the WTO--that gives corporations the right to sue governments over
violations of the agreement and to have the decisions made by secretive
international tribunals with no (or perhaps minimal) public voice.
Under NAFTA, corporations have successfully sued governments to
overturn regulations or receive compensation for potential lost
profits as a result of regulations protecting health and the environment.
For example, the Ethyl Corporation forced Canada to reverse its
ban on the sale of a dangerous gasoline additive, and Metalclad
Corporation won a judgment requiring Mexico to pay $16.7 million
on the grounds that environmental laws prohibiting its toxic waste
processing plant were the equivalent of expropriation.
Judging from available information, the FTAA would prohibit regulation
of speculative capital flows (such as Chile formerly imposed). It
would adopt standards on safety and health from the WTO that give
higher priority to trade and put stricter limits on regulation than
under NAFTA. It would impose tougher protection of intellectual
property rights, like patents (including the criminal penalties
for violations established under NAFTA but not the WTO). It would
open the door to privatization of many public services through rules
on government procurement and competition.
The United States is essentially offering the promise of freer
access to its domestic market and greater multinational investment
in Latin America in exchange for rules that strengthen the dominance
of corporations--mainly based here--over the economies and governments
of the hemisphere. The FTAA would lock in the model of development--maximizing
exports, shrinking the public sector--that has already been imposed
through the structural adjustment programs of the International
Monetary Fund with unimpressive results and great hardship for the
vast majority of Latin America. It also would put additional downward
pressure on Mexican wages as more Latin American countries compete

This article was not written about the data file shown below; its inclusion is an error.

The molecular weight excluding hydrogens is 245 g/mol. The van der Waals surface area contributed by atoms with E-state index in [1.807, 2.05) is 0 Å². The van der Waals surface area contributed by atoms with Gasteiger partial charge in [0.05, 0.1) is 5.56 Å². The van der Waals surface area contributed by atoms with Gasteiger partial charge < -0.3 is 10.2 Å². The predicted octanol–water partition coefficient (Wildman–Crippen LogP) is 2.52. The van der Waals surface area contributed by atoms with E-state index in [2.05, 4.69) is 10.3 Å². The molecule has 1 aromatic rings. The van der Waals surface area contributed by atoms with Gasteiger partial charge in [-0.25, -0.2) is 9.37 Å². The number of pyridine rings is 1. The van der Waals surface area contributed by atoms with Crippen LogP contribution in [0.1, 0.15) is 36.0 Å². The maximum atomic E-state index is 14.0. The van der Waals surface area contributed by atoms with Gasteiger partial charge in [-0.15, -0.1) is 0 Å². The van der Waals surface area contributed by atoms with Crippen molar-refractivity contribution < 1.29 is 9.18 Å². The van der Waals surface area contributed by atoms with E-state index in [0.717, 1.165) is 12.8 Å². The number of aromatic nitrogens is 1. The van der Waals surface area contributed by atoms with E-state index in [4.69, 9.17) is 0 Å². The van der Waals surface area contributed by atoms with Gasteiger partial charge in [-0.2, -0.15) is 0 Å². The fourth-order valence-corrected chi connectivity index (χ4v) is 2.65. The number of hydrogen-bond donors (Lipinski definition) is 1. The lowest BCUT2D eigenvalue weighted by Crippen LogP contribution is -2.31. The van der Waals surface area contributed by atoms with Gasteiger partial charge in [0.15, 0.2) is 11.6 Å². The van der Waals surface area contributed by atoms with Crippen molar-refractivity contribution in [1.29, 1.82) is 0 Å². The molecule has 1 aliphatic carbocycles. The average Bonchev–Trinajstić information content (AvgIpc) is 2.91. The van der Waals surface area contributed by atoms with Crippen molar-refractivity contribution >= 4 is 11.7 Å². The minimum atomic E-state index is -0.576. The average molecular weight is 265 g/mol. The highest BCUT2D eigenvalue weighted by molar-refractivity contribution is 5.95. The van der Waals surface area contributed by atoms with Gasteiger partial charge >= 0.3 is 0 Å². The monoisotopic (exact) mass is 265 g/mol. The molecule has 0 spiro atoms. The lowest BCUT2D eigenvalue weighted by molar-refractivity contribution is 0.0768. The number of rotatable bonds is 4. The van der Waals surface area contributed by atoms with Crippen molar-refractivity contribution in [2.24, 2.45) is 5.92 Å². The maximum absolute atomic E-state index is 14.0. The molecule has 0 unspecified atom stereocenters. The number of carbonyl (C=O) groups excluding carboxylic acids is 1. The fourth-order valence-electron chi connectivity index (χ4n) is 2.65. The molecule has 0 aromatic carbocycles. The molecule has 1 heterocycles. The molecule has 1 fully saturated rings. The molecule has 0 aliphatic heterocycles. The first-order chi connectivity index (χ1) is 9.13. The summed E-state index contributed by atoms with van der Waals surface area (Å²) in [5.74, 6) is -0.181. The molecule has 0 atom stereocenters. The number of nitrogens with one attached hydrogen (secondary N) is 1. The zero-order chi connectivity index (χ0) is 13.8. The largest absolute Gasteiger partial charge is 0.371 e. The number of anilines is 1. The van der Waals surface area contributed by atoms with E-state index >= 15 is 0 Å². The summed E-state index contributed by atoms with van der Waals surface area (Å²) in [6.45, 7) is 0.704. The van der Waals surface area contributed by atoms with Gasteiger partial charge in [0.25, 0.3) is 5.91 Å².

for the transfer of United States manufacturing or other portable
work to the broader new free trade area. This in turn would exacerbate
threats to many jobs and wages in the United States.
There is apparently--but not surprisingly--no provision for protection
of labor rights or the environment in the FTAA. The United States
claims to have raised the issues but found no support. But unlike
NAFTA, where the main Mexican labor federation supported the government's
hostility to labor rights, there appears to be unity among the hemispheric
labor movement for labor rights in the FTAA. There is also a growing
network of environmental and other citizen movements working together
throughout the Americas.
Government negotiators are also divided. Canada's trade minister
Pierre Pettigrew has opposed the right of investors to sue governments.
Canada also has been involved in trade tiffs with both Brazil and
the United States. Brazil is reluctant to accelerate negotiations,
since it wants to consolidate its growing influence in South America,
and despite defection by Chile, the Mercosur nations of the southern
cone--including Brazil--put a higher priority on their common market
than on the FTAA. Small Caribbean countries are worried that their
special needs are being ignored.
While the Bush administration sets its sights on negotiating the
FTAA, it is ignoring the
potential time bomb of the growing U.S. trade deficit, which, based
on the experience with NAFTA, might grow even bigger with the FTAA.
Over the past three years, the